Remote U.S. Research Center Converts to 95% Renewable Energy

Sunday, July 05, 2015
SheerWind generator (photo: Cindy Coker, Nature Conservancy)

Those operating a research station at remote Palmyra Atoll have found that where there’s a will, there’s a way to use renewable energy.


Researchers on the atoll, which has been owned since 2000 by the Nature Conservancy, previously had to bring in diesel to fuel a generator to provide power, according to Ari Phillips of ClimateProgress. Including transportation costs—Palmyra is about 1,000 miles from Hawaii—the diesel ended up costing $11 to $13 a gallon. Now about 95% of the island’s energy needs are met via wind and solar energy.


According to the Palmyra Atoll Research Consortium, the atoll’s remote location makes it “an exceptional and unique location for a wide range of research pertaining to biodiversity, conservation, natural history, ecosystem restoration and management, marine ecosystem dynamics, biogeochemistry, climate dynamics, and atmospheric processes.”


“We have basically locked in 20 years of low-cost energy and made the station economically and environmentally sustainable,” David Sellers, the Nature Conservancy’s acting Palmyra director, said in a statement. “Our carbon footprint has been reduced dramatically. And we have mitigated the environmental risk of having to transport and store all that fuel.”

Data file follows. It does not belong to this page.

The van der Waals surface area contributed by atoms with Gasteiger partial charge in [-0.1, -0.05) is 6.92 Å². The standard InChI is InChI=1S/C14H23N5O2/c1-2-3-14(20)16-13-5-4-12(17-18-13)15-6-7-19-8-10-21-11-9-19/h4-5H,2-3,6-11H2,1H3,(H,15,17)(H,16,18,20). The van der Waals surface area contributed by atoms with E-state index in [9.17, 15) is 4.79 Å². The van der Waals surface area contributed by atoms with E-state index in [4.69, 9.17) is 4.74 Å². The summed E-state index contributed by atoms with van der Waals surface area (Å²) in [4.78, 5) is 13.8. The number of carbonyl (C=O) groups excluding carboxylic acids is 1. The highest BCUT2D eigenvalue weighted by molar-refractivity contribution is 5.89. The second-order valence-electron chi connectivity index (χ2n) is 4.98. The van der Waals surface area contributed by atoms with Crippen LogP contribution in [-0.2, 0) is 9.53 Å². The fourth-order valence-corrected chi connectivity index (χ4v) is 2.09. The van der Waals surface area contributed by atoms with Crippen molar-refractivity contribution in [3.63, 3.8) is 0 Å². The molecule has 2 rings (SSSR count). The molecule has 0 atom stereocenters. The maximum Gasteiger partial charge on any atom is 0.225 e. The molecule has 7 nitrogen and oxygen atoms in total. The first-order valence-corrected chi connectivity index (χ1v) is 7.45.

One hurdle was that traditional wind turbines pose a threat to birds, which would be incompatible with Palmyra’s status as a nature preserve. The conservancy turned to a Minnesota company that produces a horizontal device, shaped something like an 80-foot hourglass, that speeds up wind via the venturi effect. The device can generate power even at low wind speeds.

As a backup, the island still has a generator but it’s now fueled with biodiesel from recycled vegetable oil.


The systems will become part of a power grid including batteries that will eventually make the island’s energy sources approach 100% renewable.


A Maui-based company, CDF Engineering, donated construction labor, according to The Maui News. The experience may prove valuable, however, as Hawaiian legislators have proposed moving to a 100% renewable energy portfolio for that state.


Where there’s a will, there’s a way.

-Steve Straehley


To Learn More:

Pacific Island Chain Gets Renewable Energy Makeover Including Sideways-Hourglass Wind Turbine (by Ari Phillips, ClimateProgress)

Palmyra Atoll Will Achieve 100% Renewable Energy Through Microgrid Project This Year (by Duane Shimogawa, Pacific Business News)

$1.2 Million Renewable Energy Project Expected to Cut Fossil Fuel Use by 95% (Nature Conservancy) (pdf)

Maui Engineer Moves Mountains to Complete Palmyra Atoll Energy Project (Maui News)


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